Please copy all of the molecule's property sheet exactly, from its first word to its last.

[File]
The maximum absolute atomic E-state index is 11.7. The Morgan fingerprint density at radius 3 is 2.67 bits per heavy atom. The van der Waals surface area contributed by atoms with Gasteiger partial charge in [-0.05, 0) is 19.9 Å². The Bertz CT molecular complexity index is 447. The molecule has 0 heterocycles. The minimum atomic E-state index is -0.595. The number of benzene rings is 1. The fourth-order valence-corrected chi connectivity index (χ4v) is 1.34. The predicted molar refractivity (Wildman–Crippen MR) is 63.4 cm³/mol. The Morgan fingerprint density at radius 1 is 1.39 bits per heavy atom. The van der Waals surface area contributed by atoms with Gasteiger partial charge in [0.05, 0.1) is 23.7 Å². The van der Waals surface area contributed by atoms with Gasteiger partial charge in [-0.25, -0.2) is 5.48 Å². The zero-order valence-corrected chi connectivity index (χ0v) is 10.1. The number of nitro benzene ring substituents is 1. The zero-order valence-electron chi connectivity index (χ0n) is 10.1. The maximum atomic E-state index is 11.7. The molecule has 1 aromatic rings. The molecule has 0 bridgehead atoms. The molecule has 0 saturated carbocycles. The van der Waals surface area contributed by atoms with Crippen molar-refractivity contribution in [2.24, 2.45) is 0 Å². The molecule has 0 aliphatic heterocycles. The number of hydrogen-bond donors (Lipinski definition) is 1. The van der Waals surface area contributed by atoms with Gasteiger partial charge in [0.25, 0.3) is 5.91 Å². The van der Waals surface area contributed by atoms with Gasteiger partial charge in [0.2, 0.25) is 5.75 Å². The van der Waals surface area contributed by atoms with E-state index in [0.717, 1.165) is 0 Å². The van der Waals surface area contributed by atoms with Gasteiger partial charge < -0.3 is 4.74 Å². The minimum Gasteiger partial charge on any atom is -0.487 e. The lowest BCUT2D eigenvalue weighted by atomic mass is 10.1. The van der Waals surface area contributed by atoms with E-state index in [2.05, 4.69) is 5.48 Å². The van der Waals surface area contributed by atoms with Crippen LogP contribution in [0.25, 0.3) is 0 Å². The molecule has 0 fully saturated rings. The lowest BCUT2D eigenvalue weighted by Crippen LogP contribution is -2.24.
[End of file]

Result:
The maximum absolute atomic E-state index is 11.7. The Morgan fingerprint density at radius 3 is 2.67 bits per heavy atom. The van der Waals surface area contributed by atoms with Gasteiger partial charge in [-0.05, 0) is 19.9 Å². The Bertz CT molecular complexity index is 447. The molecule has 0 heterocycles. The minimum atomic E-state index is -0.595. The number of benzene rings is 1. The fourth-order valence-corrected chi connectivity index (χ4v) is 1.34. The predicted molar refractivity (Wildman–Crippen MR) is 63.4 cm³/mol. The Morgan fingerprint density at radius 1 is 1.39 bits per heavy atom. The van der Waals surface area contributed by atoms with Gasteiger partial charge in [0.05, 0.1) is 23.7 Å². The van der Waals surface area contributed by atoms with Gasteiger partial charge in [-0.25, -0.2) is 5.48 Å². The zero-order valence-corrected chi connectivity index (χ0v) is 10.1. The number of nitro benzene ring substituents is 1. The zero-order valence-electron chi connectivity index (χ0n) is 10.1. The maximum atomic E-state index is 11.7. The molecule has 1 aromatic rings. The molecule has 0 bridgehead atoms. The molecule has 0 saturated carbocycles. The van der Waals surface area contributed by atoms with Crippen molar-refractivity contribution in [2.24, 2.45) is 0 Å². The molecule has 0 aliphatic heterocycles. The number of hydrogen-bond donors (Lipinski definition) is 1. The van der Waals surface area contributed by atoms with Gasteiger partial charge in [0.25, 0.3) is 5.91 Å². The van der Waals surface area contributed by atoms with Gasteiger partial charge in [0.2, 0.25) is 5.75 Å². The van der Waals surface area contributed by atoms with E-state index in [0.717, 1.165) is 0 Å². The van der Waals surface area contributed by atoms with Gasteiger partial charge < -0.3 is 4.74 Å². The minimum Gasteiger partial charge on any atom is -0.487 e. The lowest BCUT2D eigenvalue weighted by atomic mass is 10.1. The van der Waals surface area contributed by atoms with E-state index in [2.05, 4.69) is 5.48 Å². The van der Waals surface area contributed by atoms with Crippen LogP contribution in [0.25, 0.3) is 0 Å². The molecule has 0 fully saturated rings. The lowest BCUT2D eigenvalue weighted by Crippen LogP contribution is -2.24.